After the discovery of oil in Prudhoe Bay, Alaska, the United States needed to find a mechanism to transport the newly extracted crude from the Northern Slope to an ice free port in the southern part of Alaska; what is now known as the Alaskan Pipeline. However, due to litigations over Aboriginal Land Right claims by numerous Alaskan Natives, Secretary of Udall had instituted a land freeze in 1966 that precluded the transfer of the lands necessary to lay the Alaskan Pipeline, which would allow this transport of Oil across the State.In an attempt to settle these numerous disputes over land ownership rights in Alaska, the Federal Government passed the Alaskan Native Lands Claim Settlement Act (ANLCSA) of 1971.Part of this settlement mandated the establishment of 13 Regional and roughly 200 Village corporations to manage the assets provided to the Alaskan Natives as part of this land settlement. In return, the Alaskan Natives gave up the right to their ancestral lands.Through a series of legislative acts and policy implementations, these Alaskan Native Corporations (ANCs) were brought into the Small Business Administration¡¦s 8(a) program. Typical 8(a) companies have one to only a handful of owners. A $3 million contract provides a reasonably good return that helps raise the socio-economic of a company with just a few owners. However, for a company with owners that number in the tens of thousands, a $3 million dollar contract provides little help¡K Hence the $3M/$5M cap was removed for the ANCs to allow the ability to help raise the socio-economic status of this large group of people.There are at least two solid reasons that ANCs should maintain the special considerations that they current have under the SBA 8(a) program. First, the number of owners are significantly larger than the typical 8(a) company and hence require larger contracts in order to improve their socio-economic status and secondly, the Federal Government has a moral responsibility to the Alaskan Native based on the ANLCSA of 1971.For those who believe that this program has been abused, consider the following statistics, based on the most current complete statistics available (FY 2005)¡K?ÏOf the $377 billion in federal contracts, ANCs received $3.197 billion?ÏApproximately 38% of all Federal Contracts were award non-competitively, ANCs received 1.3% of these contracts?ÏANCs received approximately 2.9% of the 2005 small business contracts?ÏANCs received approximately 17% of 8(a) awards.While 17% of all 8(a) awards may initially seem high, it is important to note that in FY 2005 there were approximately 9,000 non-ANC small businesses in the 8(a) program, with each representing one to several owners each, whereas ANCs consist of approximately 140,000 Alaskan Native Owners. Alaskan Native Owners far exceed the number of non-ANC owners in the 8(a) program, yet received far less than even 20% of the program benefits.As for the contention that ANCs no longer require the help or that their time has past, one need to only look at the current state of the Alaskan Natives as they compare to other minority socio-economic groups. While great strides have been made in increasing the socio-economic status of the Alaskan Native due to programs such as the special provisions of the 8(a) program, much remains to be done. The medium income of the Alaskan Natives in the aggregate remains much lower (approximately 81%) than the U.S. average.No, I¡¦d say that the ANCs are not taking advantage of the provisions that are rightfully their based on ANLCSA of 1971 and subsequently legislation and policy implementation, but rather using a very important program for the exact reasons that it was put into place.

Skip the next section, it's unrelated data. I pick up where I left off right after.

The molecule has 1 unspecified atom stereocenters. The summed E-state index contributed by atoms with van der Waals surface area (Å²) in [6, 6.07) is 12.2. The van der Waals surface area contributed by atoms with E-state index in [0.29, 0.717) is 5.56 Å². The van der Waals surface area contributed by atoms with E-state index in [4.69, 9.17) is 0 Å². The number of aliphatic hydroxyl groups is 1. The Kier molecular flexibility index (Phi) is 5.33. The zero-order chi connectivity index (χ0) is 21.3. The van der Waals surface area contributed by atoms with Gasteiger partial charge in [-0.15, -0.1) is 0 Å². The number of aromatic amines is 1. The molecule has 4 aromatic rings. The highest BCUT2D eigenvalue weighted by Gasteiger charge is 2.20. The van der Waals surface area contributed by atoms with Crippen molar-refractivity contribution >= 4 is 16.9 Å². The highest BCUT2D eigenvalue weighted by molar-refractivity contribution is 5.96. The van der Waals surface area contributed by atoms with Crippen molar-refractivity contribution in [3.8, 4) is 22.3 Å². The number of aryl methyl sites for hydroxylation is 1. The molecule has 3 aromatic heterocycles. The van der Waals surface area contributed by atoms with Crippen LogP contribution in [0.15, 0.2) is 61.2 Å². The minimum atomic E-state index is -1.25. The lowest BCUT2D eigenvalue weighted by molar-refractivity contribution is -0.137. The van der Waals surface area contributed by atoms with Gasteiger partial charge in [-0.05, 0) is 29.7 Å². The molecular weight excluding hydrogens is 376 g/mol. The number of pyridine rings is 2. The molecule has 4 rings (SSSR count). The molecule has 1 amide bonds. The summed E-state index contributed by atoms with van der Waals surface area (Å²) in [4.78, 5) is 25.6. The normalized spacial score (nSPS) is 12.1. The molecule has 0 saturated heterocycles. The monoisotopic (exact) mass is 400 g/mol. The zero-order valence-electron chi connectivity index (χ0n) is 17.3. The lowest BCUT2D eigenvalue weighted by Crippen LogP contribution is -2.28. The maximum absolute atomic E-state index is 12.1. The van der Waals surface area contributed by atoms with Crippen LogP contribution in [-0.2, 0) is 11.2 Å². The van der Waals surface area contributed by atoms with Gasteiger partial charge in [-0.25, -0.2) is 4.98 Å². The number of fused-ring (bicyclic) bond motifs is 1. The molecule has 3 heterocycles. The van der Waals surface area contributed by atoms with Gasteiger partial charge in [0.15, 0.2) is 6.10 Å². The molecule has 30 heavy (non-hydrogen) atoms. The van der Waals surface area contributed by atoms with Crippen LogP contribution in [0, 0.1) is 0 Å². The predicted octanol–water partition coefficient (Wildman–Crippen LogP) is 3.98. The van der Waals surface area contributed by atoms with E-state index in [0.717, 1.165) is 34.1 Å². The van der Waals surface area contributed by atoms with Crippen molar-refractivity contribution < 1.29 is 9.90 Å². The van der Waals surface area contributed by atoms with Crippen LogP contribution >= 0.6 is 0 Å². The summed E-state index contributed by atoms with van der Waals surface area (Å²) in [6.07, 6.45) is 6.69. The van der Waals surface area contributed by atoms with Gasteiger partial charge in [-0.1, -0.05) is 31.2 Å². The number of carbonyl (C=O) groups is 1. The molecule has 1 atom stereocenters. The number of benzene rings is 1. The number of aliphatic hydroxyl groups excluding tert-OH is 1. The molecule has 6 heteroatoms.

Please post your comments here. Comments are moderated, so they may not appear immediately after submitting. We will not post comments that we consider abusive or off-topic.

Please type the letters/numbers you see above.

WT Daily

Sign up for our newsletter.

Terms and Privacy Policy consent

I agree to this site's Privacy Policy.